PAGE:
A Woman's Place In Fantasia And So Long A Letter

3268 words - 13 pages

A Woman's Place in Fantasia and So Long a Letter

Throughout history women have always had to stand behind their men (whether it be rules, tradition, etc.). In almost every history context, whether it about wars or people, they have almost been written by men for men. It is not even until this century that women in this country have gained new grounds for the equality that we hope will be as substantial with men’s equality. Despite women’s hopes for equality, there is always old traditions that are so hard to be break that they sometimes keep women in inferior positions. In these two novels, Fantasia and So Long a Letter ,we will explore how the women in these novels deal with modernity and the ways in which it conflicts with some of the traditions of their society.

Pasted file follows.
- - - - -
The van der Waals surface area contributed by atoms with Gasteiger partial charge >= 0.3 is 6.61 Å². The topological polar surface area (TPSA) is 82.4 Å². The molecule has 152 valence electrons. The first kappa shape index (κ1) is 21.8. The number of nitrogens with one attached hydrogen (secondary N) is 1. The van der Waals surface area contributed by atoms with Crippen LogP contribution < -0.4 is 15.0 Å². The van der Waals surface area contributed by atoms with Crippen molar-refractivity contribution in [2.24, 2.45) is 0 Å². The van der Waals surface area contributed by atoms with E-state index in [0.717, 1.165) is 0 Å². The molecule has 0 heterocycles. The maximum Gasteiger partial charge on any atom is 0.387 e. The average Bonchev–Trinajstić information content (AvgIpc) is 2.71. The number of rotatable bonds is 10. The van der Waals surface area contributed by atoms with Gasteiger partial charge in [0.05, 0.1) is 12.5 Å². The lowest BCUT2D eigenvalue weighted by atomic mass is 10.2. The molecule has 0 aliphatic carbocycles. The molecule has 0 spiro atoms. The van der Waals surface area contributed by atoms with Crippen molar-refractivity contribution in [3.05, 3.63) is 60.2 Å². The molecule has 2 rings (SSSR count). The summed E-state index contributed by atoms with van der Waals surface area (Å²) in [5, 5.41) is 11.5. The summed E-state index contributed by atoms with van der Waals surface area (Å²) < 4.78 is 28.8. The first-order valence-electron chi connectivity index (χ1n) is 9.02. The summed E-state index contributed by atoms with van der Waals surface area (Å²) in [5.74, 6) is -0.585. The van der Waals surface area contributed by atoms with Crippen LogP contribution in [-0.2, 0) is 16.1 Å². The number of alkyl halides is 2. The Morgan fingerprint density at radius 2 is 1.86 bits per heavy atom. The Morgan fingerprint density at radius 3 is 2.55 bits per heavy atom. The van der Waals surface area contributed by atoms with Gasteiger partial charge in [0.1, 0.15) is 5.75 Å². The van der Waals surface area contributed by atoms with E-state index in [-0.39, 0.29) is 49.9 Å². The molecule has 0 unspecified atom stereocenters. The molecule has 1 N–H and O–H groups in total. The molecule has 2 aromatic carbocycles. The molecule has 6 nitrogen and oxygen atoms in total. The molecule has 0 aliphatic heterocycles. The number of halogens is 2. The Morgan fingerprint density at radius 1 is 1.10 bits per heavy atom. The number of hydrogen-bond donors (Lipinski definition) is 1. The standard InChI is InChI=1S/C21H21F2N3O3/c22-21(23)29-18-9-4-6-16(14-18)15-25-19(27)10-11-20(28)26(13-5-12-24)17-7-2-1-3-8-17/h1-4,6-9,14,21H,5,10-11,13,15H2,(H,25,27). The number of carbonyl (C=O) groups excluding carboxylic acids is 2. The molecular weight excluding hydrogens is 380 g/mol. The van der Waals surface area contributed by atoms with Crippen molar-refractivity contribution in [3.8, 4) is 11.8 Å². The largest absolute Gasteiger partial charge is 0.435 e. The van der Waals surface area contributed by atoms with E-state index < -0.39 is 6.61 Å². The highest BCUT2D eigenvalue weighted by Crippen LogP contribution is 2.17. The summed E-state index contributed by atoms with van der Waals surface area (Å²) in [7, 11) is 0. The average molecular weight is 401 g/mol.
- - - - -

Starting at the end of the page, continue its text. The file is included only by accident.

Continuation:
In So Long a Letter, the main character of the novel, Ramatoulaye is coming to grips of the hardships placed upon her when her husband takes on a second wife. In Ramatoulaye’s case, we see her conflicting emotions for she considers herself a feminist modern woman, however she is still somewhat submissive to the ways of tradition. She ponders on the alternatives, yet she comes to one conclusion, to stay with her husband. Her marriage paralleled that of her good friend’s Aissatou, however Aissatou was able to forge ahead with a new life that did not involve polygamy. Armed with her education and her strong will, Aissatou did not let tradition or fear sustain her in a relationship that she deemed degrading. Aissatou is the embodiment of all the hopes that Ramatoulaye and Aissatou had when they were young, to become strong independent women who would hold their heads up high in times of hardship. Ramatoulaye is envious of her friend Aissatou who is able to cut all string of love, attachment, and fear and move onto a new life (one that is not tainted with betrayal or deceit by one’s husband). In Ramatoulaye’s letters, we wonder is there is a hint of jealousy? Or resentment at the fact that Aissatou was able to move on and Ramatoulaye wasn’t? Some type of underlying ill is conveyed when Ramatoulaye mentions to Aissatou that she knew her friend’s husband had acquired a second wife when Aissatou herself didn’t. Ramatoulaye will soon find herself in the same predicament as her friend. She cannot move on, although this second marriage pains her and she remains lonely while reminiscing of what love their used to be. It is supposed to be Ramatoulaye’s education and liberal mind that is supposed to prevent the abuses of the old traditions but when she is placed in that situation, she feel helpless because she divorce her husband. She is sanctioned by her feelings, insecurities, and the conditions of her family (she has 12 kids). Her liberal attitude is defeated by that of tradition, she will reluctantly stay with her man. Ramatoulaye writes, “to think I loved this man passionately, to think that I have him thirty years of my life, to think that twelve times over I carried his child....

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